MSc in Mathematical Finance | metrics table at end of article
Originally established in 1999, Questrom’s mathematical finance master’s programme offers four distinct tracks: quantitative analytics, asset management, risk management, and analytics and research. The new structure was launched in 2015.
This 17-month degree is a mix of mathematics, finance and computer science which aims to train future traders, quantitative analysts, portfolio and asset managers as well as risk analysts, says programme director Anton Theunissen.
In the first three concentrations, all students cover the same four modules in the first semester: fundamentals of finance – a module that spans financial markets, asset valuation, market completeness and risk measures; programming for mathematical finance, where students learn C++ and Python; statistics for mathematical finance; and methods for asset pricing, which focuses on developing tools from measure-theoretic probability theory and stochastic calculus.
For students on the analytics and research track, the fundamentals of finance module is replaced with a series of doctoral seminars, where they gain a grounding in financial economics.
The programme started with just three students in 1999, but this number rapidly grew and has reached 104 in the 2016 intake. Next year it will accommodate up to 120 students but, due to physical space constraints, there will not be any further expansion in the foreseeable future.
Whereas quantitative analytics and risk management seem to be the most popular tracks with students, the asset management concentration also attracts a high number of applicants.
“Boston is very much a wealth management town, Fidelity are based here,” notes Theunissen.
The business school’s location makes it easier to foster links with the industry. Charles River Development, a financial software vendor, is a major industry partner that often recruits Questrom’s graduates. Students are also frequently approached by Citizens Bank and State Street.
Some 30% of the applicants come from economics and business backgrounds. Unlike many of his peers in academia, Theunissen doesn’t hold any preconceptions about bachelor’s degrees in economics.
“Economics programmes in the US, at least the top 100, do a very good job of preparing students in terms of mathematics. Economics has become increasingly mathematical, even more so than finance,” says Theunissen. He warns, however, that students from traditional business backgrounds might find the transition rather challenging.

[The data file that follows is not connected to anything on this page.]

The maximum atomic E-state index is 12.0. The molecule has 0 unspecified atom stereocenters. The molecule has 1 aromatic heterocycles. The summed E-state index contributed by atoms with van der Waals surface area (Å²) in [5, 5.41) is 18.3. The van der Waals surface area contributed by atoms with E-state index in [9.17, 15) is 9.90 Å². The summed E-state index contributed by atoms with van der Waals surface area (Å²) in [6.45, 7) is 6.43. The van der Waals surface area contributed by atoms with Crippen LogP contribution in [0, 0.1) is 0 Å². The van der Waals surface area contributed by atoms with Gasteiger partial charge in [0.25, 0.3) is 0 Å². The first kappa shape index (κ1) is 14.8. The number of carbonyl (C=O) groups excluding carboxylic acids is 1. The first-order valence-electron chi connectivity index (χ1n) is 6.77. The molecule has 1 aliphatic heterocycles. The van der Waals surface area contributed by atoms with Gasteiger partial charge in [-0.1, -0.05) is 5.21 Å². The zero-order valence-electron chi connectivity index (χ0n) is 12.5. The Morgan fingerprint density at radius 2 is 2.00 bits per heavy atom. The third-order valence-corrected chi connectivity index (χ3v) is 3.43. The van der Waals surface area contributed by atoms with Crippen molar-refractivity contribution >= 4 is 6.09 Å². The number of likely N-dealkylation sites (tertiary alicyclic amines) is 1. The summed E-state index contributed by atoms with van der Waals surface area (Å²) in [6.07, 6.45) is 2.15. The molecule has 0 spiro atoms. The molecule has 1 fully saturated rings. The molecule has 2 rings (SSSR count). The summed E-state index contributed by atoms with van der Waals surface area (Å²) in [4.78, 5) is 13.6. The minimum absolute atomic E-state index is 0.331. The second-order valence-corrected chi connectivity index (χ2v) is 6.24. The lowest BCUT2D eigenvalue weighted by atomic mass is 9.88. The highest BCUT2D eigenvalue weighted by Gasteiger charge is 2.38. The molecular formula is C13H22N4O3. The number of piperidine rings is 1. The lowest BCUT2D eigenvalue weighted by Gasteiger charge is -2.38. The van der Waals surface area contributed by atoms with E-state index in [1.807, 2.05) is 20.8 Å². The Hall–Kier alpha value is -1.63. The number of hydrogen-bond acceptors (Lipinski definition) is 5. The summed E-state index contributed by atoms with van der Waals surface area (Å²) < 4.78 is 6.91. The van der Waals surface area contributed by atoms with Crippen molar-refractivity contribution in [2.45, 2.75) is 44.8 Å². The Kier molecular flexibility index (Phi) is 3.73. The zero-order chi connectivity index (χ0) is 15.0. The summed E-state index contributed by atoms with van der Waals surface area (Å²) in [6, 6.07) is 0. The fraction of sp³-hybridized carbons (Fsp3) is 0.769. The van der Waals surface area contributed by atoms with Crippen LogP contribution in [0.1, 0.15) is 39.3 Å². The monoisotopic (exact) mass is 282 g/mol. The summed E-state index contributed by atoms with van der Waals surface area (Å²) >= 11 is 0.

Students applying for this programme are required to have prior knowledge of calculus, linear algebra and differential equations as well as basic programming skills. Successful applicants are recommended to complete a maths refresher course, which includes a review of matrix algebra, an examination of the role of calculus in comparative static analysis, unconstrained and constrained optimisation, and dynamics, as well as differential equations of various complexities.
“It’s a mathematical finance programme, so mathematical rigour is what sets us apart. We really do try to attract folks who are looking to carve out careers on the mathematical end of the spectrum,” says Theunissen.
The programme is frequently reviewed and updated to reflect the demands of the financial sector, he adds.
“We have an algorithmic and high-frequency trading course that is relatively new; it’s becoming an integral component in finance. What we’ve been doing in our computational methods course has steadily been changing to reflect ongoing advances in data analysis and machine learning. In the third teaching semester, students can take a course in advanced computational methods and it brings them right up to the cutting edge of machine learning.”
The programme’s administrators aim to ensure that most students gain some practical experience of working in industry, even if they don’t manage to secure an internship; Questrom has launched a summer industry project programme that will allow industry practitioners to give students assignments to work on during the summer break.
International competitions are encouraged, and even sponsored by the business school. This autumn, for example, two teams of students will participate in a portfolio management challenge at McGill University in Montreal.